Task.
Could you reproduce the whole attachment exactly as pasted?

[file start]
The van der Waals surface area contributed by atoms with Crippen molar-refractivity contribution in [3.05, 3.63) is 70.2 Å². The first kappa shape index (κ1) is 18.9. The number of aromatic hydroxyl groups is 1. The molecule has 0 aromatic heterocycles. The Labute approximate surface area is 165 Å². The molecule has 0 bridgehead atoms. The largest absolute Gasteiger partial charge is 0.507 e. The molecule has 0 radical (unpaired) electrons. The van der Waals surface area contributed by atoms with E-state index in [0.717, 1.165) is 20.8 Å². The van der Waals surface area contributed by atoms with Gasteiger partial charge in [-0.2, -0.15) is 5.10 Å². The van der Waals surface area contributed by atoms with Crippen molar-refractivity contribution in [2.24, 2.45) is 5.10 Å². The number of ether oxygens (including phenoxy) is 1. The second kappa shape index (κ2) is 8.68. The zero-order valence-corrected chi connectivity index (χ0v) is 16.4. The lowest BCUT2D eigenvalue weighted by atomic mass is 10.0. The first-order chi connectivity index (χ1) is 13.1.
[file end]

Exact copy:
The van der Waals surface area contributed by atoms with Crippen molar-refractivity contribution in [3.05, 3.63) is 70.2 Å². The first kappa shape index (κ1) is 18.9. The number of aromatic hydroxyl groups is 1. The molecule has 0 aromatic heterocycles. The Labute approximate surface area is 165 Å². The molecule has 0 bridgehead atoms. The largest absolute Gasteiger partial charge is 0.507 e. The molecule has 0 radical (unpaired) electrons. The van der Waals surface area contributed by atoms with E-state index in [0.717, 1.165) is 20.8 Å². The van der Waals surface area contributed by atoms with Gasteiger partial charge in [-0.2, -0.15) is 5.10 Å². The van der Waals surface area contributed by atoms with Crippen molar-refractivity contribution in [2.24, 2.45) is 5.10 Å². The number of ether oxygens (including phenoxy) is 1. The second kappa shape index (κ2) is 8.68. The zero-order valence-corrected chi connectivity index (χ0v) is 16.4. The lowest BCUT2D eigenvalue weighted by atomic mass is 10.0. The first-order chi connectivity index (χ1) is 13.1.